On-Site Magazine

Major road work to start this summer on Yukon’s $468.8M Resource Gateway Project

By David Kennedy   

Infrastructure Roads

Tough conditions and remote locales make road construction in Yukon, and elsewhere in Canada’s North, a challenge. PHOTO: Government of Yukon

Construction on at least one component of Yukon’s far-reaching Resource Gateway Project is poised to start in earnest this summer, following several years on the drawing board.

Ranj Pillai, Yukon’s minister of Energy, Mines and Resources said after roughly three years of planning, consulting with First Nations communities and negotiating with Ottawa for greater flexibility, the government will start work this summer on the Carmacks Bypass in the central part of the territory.

“To build a trusting and respectful relationship with First Nations governments, you have to have the patience and the respect to get it right,” Pillai said in an interview. “We see roadbuilding as a major bone of contention and [it] can be a spark for tough conversations across the country when you don’t do these negotiations right.”

Though it’s taken some time — the Yukon Resource Gateway Project was first announced in 2017 and originally scheduled to be complete by 2025 — the Yukon government has now secured six project agreements with local First Nations and is driving forward with an amended plan and an extended timeline for the series of roadbuilding and upgrade projects worth $468.8 million. The goal of the major infrastructure undertaking is to spur private mining investments by providing better access to regions of the territory with high mineral potential, while also giving local communities access to better roads.


“We’ve been lucky to have a team that’s been able to pivot when needed,” Pillai said.”Now we’re pretty happy to be moving lots of dirt and building roads.”

Early works, such as right of way clearing, were underway last year on the Carmacks Bypass, on a segment of the Robert Campbell Highway and on the Nahanni Range Road in southeast Yukon, in preparation for major construction to begin on the three pieces of the wider initiative.

The government is still working through the planning process on several other components of Resource Gateway that have First Nations project agreements in place. The most recent deal signed March 3, for instance, will kick-start an environmental assessment and design process for an upgrade to 110 kilometres of road worth an estimated $63 million. That agreement reached with the First Nation of Na-Cho Nyäk Dun, the largest struck so far, covers work on the Silver Trail from the Klondike Highway to Mayo and Keno City.

Early planning is also underway for a final pair of proposed Resource Gateway projects. Pillai said Yukon is aiming to firm up two other major agreements with First Nations to cap the infrastructure build out expected to total some 650 kilometres of new or upgraded roads.

Outside Carmacks, the bypass project consists of a new road that will allow mining traffic to access Freegold Road without needing to drive through town. Construction of Nordenskiold River bridge is among the project’s major components.

For each piece of Resource Gateway, agreements between Yukon and the affected First Nation is required. The consultations share common threads, Pillai said, noting that much of the focus has come down to responsible development.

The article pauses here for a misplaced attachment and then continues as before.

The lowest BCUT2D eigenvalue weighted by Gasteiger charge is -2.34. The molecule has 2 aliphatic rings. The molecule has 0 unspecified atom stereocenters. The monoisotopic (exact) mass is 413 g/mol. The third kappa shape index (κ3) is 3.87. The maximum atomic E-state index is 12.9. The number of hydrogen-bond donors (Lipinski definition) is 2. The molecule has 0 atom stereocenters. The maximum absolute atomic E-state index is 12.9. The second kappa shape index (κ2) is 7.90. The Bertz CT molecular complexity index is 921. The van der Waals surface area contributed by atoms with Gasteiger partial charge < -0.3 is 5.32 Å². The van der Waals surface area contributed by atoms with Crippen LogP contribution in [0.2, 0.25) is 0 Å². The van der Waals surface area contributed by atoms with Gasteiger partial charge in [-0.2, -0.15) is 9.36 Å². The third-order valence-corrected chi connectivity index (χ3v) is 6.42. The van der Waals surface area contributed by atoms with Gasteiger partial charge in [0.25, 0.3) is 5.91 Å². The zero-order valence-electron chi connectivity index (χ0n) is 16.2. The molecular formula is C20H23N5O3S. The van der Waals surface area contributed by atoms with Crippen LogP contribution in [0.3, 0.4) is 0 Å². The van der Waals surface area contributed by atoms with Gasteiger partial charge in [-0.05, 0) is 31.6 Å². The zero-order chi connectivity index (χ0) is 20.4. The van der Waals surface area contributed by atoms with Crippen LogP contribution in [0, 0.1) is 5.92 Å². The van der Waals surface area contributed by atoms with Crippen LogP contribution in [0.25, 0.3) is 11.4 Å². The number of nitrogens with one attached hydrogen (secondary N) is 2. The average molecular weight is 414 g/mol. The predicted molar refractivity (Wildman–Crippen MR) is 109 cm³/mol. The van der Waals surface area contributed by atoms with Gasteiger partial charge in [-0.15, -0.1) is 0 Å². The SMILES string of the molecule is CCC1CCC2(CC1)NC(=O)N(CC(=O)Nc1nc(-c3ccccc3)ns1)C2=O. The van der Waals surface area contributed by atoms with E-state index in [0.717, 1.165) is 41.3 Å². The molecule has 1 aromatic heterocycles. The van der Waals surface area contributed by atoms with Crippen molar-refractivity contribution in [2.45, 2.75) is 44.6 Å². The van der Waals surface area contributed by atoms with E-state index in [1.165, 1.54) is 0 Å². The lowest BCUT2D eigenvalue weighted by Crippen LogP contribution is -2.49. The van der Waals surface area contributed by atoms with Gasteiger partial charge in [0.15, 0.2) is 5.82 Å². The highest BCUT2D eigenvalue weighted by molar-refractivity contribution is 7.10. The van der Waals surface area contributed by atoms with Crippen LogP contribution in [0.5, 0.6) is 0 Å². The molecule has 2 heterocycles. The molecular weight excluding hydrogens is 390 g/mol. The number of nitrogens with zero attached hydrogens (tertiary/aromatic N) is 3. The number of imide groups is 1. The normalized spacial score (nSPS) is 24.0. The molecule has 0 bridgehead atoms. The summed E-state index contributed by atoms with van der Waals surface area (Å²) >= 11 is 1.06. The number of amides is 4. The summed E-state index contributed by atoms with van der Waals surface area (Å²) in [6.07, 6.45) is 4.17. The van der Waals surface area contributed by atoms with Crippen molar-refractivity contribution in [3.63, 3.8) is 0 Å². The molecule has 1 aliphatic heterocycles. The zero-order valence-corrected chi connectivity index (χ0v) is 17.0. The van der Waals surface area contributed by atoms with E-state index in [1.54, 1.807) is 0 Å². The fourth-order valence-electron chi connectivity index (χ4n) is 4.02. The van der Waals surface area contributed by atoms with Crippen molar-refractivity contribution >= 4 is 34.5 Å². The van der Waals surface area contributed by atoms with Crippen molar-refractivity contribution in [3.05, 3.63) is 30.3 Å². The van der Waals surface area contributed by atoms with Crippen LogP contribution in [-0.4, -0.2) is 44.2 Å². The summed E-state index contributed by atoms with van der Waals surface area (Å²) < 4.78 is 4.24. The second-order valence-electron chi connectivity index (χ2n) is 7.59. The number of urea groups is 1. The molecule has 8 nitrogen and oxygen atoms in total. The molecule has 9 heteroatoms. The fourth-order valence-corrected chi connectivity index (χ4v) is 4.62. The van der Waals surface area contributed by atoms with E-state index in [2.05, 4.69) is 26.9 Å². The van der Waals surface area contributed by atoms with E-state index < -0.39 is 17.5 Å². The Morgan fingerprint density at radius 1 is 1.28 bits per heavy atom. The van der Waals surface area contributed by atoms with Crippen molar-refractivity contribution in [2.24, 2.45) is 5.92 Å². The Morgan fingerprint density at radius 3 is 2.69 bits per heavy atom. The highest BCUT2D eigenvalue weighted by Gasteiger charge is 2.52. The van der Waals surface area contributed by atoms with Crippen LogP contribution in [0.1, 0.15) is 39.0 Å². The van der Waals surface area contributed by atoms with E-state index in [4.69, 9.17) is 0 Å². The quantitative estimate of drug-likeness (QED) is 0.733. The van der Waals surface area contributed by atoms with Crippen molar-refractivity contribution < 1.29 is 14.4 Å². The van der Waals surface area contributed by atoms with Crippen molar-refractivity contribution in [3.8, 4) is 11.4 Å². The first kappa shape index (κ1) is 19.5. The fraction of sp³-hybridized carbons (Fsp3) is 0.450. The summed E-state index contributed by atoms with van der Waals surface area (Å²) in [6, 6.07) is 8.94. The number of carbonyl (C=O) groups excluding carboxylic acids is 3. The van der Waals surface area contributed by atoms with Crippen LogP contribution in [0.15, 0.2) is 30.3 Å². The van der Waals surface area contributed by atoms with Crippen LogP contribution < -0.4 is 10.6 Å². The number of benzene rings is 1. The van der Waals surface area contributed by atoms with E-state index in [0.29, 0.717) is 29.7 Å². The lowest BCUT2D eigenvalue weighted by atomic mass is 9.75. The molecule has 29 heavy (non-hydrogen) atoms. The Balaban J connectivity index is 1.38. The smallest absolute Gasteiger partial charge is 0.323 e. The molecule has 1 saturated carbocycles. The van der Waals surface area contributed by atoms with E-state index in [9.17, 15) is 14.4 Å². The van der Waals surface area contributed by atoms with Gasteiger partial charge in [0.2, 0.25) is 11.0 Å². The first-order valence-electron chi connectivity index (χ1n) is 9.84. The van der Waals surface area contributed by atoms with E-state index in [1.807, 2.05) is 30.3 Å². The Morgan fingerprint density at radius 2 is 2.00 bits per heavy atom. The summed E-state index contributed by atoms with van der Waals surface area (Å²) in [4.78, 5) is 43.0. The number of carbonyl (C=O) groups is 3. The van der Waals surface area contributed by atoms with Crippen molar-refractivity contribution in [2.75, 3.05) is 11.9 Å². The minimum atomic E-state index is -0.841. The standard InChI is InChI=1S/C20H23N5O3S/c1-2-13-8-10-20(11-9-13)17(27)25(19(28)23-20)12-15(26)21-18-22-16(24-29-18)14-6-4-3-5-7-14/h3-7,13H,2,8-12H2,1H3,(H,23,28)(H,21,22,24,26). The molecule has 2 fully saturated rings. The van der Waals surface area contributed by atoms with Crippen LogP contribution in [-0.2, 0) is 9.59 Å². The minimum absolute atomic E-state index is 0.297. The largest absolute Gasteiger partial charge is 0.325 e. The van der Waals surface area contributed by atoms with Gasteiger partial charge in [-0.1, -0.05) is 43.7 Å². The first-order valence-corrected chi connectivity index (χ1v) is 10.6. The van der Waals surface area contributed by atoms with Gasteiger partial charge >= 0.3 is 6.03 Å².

A map of the planned projects, from Yukon’s agreement with Ottawa. Click to enlarge

“It’s really about impact,” he said. “Folks in those communities really embrace traditional ways of living. It’s extremely important to them and their culture.”

Wildlife protection is one area the territory has focused its efforts.

“We have really embraced the concepts of modern road ecology values so that we can understand that set of tools when we’re at the table negotiating,” Pillai said. “It’s really important for us to make sure that the new roads that we build, we do it in a way that mitigates to the greatest impacts to wildlife in those areas.”

Pillai says responsible development has been the focus of many of the agreements with First Nations. PHOTO: Government of Yukon

While the slower than expected timeline for getting shovels in the ground has led to some criticism, Pillai said the rejigged schedule has helped the territory avoid costly missteps, particularly when it comes to a couple of the proposed mining projects it had initially pointed to as anchoring the development effort.

“Some of the areas that were originally contemplated have become pretty quiet for development,” Pillai says.

He pointed to the Selwyn Chihong mine on the Nahanni Road as an example of a proposed project that’s stalled since Resource Gateway was first conceived. While upgrades along a shorter portion of the road are still moving ahead, Yukon has redirected funding planned for the wider Nahanni road project, in part, to work on the Robert Campbell Highway, a move that will support the emerging Kudz Ze Kayah, or KZK, mining project.

“You can imagine how much criticism the government would be getting if we were about to build a $100 million road to an area where there’s not currently a project being built,” he said.

An amended project agreement with Ottawa in 2019 unbundled the Yukon government’s initial proposal, giving it more flexibility to adapt to changing investment conditions and adding five years to the initial completion schedule. If the government was still on the 2025 timeline it would be extremely tight, Pillai said.

Yukon’s contribution to the road work totals roughly $112 million. Ottawa has agreed to spend up to $248.2 million, while mining firms are expected to be on the hook for $108.7 million.


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